On Friday night, I attended a Mariah Carey concert with a group of classmates at the Beijing Worker’s Stadium. It was a very interesting experience to see an American pop concert in the context of Beijing. I was surprised how empty the stadium was.
Though it cleared today, the pollution over the past week has been incredibly bad. On Thursday, it even reach “Beyond Index”!
Back to school again tomorrow. Have a great week!
Since my post last Sunday, I've only had one normal day of school (Monday, the 29th). Besides that, my week has been packed with new experiences, exploring Beijing, and catching up on sleep and homework.
On Wednesday, my vacation from school for the National Day Holiday (国庆节) officially began. The weather was terrible on Wednesday, but I still went to the Olympic park, because I had wanted to see it for a long time. Unfortunately, all the major sights like the Bird’s Nest Stadium and the Water Cube were closed, but we managed to get into the China Science and Technology Museum to get out of the rain for a few hours.
On Thursday I braved the incredible crowds of people flocking to Tiananmen Square for the holiday and went see the decorations in the square, then took a long walk around the Forbidden City to Jingshan Park. The park is on top of a small manmade mountain on the north side of the Forbidden City that was built to protect the emperor from the bad Feng Shui coming from the north. There is a pavilion at the top that affords an incredible view of the city.
Friday was another rainy day, so I went to the Capital Museum to learn some more about Chinese history and, more specifically, the history of Beijing. Afterward, the weather cleared up, so I took a walk to Beihai Park, which is built around one of the ancient reservoirs for Beijing.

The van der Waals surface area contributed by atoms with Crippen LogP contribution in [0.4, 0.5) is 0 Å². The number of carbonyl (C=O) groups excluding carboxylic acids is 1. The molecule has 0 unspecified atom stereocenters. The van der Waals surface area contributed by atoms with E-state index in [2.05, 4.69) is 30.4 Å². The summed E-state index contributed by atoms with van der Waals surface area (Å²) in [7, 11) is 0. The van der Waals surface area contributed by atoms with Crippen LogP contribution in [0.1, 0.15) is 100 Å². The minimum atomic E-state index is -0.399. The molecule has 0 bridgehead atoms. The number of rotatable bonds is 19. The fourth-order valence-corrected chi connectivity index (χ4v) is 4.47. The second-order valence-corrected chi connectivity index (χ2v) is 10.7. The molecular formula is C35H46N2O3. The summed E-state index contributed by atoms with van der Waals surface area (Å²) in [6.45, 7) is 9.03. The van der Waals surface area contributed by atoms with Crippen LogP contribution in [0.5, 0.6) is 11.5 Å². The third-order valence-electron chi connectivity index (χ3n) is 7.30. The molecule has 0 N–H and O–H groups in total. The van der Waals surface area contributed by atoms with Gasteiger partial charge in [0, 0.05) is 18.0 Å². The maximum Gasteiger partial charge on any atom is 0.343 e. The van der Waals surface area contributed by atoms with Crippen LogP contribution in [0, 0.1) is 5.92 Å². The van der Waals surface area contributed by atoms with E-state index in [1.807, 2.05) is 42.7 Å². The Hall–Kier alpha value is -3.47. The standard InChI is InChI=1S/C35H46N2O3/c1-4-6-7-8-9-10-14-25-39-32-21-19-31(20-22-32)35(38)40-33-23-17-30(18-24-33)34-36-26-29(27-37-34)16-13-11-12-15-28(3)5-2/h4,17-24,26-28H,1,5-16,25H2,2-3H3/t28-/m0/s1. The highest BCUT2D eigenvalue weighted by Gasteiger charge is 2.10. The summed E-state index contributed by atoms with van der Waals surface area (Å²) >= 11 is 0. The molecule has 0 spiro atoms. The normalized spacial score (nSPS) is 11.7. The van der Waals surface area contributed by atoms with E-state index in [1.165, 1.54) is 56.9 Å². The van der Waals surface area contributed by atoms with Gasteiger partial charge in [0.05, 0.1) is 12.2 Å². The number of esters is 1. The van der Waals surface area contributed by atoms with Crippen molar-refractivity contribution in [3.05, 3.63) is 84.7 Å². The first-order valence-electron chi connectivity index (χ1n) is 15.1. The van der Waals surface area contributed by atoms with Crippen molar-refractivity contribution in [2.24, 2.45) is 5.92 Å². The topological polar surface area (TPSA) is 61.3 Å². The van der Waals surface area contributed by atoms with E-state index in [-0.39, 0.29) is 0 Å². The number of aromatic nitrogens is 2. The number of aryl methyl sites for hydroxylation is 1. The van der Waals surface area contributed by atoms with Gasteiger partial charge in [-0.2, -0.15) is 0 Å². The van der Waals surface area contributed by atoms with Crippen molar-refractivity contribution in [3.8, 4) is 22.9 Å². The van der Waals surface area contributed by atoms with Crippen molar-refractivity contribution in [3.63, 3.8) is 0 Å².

On Sunday, I went to the Temple of Heaven, which I thought was magnificent. It was much bigger than I expected, and there is also a large park around it with some other interesting ancient structures. After that, I went to Wangfujing St., which sells all types of bugs, from scorpions to caterpillars, for dinner. I didn’t really have the stomach for it, though, since it was a pretty narrow alleyway and people kept accidentally hitting me with their scorpions or pushing me into food stalls selling octopus tentacles. Eventually, we all decided to bail and eat at a nearby McDonalds instead! It was fun to see, but I don’t think I’ll be returning the Wangfujing.
Finally, Monday I took a day trip out of Beijing to the Ming Tombs. My Lonely Planet travel guide said the bus trip would take one hour, but it ended up being more than two and a half hours with the traffic. We also had some more trouble getting back; we had to take a bus to the outskirts of Beijing and take a subway from there. Despite our transportation issues, I enjoyed having something to do and I really liked seeing the tombs. They are mostly a series of halls leading to the burial ground, but in the second tomb we visited, the tombs themselves had been excavated, so we could go underground to see the burial chambers.
Right now it is Tuesday afternoon, and I am spending my last day of vacation doing homework and catching up on things like writing this blog. It has been nice to have a break from school, and I certainly don’t miss my daily Chinese quizzes, but I’m ready to return to school tomorrow.